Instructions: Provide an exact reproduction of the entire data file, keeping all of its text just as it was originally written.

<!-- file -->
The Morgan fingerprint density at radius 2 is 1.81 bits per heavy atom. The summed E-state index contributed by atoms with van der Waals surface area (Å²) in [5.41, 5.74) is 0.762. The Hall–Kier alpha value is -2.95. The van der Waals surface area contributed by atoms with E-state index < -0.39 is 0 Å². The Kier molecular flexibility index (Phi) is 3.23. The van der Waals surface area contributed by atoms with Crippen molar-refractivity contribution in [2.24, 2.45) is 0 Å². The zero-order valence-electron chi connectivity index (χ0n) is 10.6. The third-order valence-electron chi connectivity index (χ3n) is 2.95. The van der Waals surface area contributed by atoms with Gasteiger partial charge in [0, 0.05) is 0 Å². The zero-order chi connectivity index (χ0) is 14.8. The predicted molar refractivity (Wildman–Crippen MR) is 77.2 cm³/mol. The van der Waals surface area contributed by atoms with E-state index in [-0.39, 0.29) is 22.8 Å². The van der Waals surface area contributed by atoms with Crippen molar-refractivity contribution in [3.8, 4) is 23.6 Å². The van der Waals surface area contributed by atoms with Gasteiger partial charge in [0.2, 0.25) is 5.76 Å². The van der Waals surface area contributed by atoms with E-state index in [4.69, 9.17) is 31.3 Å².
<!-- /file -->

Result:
The Morgan fingerprint density at radius 2 is 1.81 bits per heavy atom. The summed E-state index contributed by atoms with van der Waals surface area (Å²) in [5.41, 5.74) is 0.762. The Hall–Kier alpha value is -2.95. The van der Waals surface area contributed by atoms with E-state index < -0.39 is 0 Å². The Kier molecular flexibility index (Phi) is 3.23. The van der Waals surface area contributed by atoms with Crippen molar-refractivity contribution in [2.24, 2.45) is 0 Å². The zero-order valence-electron chi connectivity index (χ0n) is 10.6. The third-order valence-electron chi connectivity index (χ3n) is 2.95. The van der Waals surface area contributed by atoms with Gasteiger partial charge in [0, 0.05) is 0 Å². The zero-order chi connectivity index (χ0) is 14.8. The predicted molar refractivity (Wildman–Crippen MR) is 77.2 cm³/mol. The van der Waals surface area contributed by atoms with E-state index in [-0.39, 0.29) is 22.8 Å². The van der Waals surface area contributed by atoms with Crippen molar-refractivity contribution in [3.8, 4) is 23.6 Å². The van der Waals surface area contributed by atoms with Gasteiger partial charge in [0.2, 0.25) is 5.76 Å². The van der Waals surface area contributed by atoms with E-state index in [4.69, 9.17) is 31.3 Å².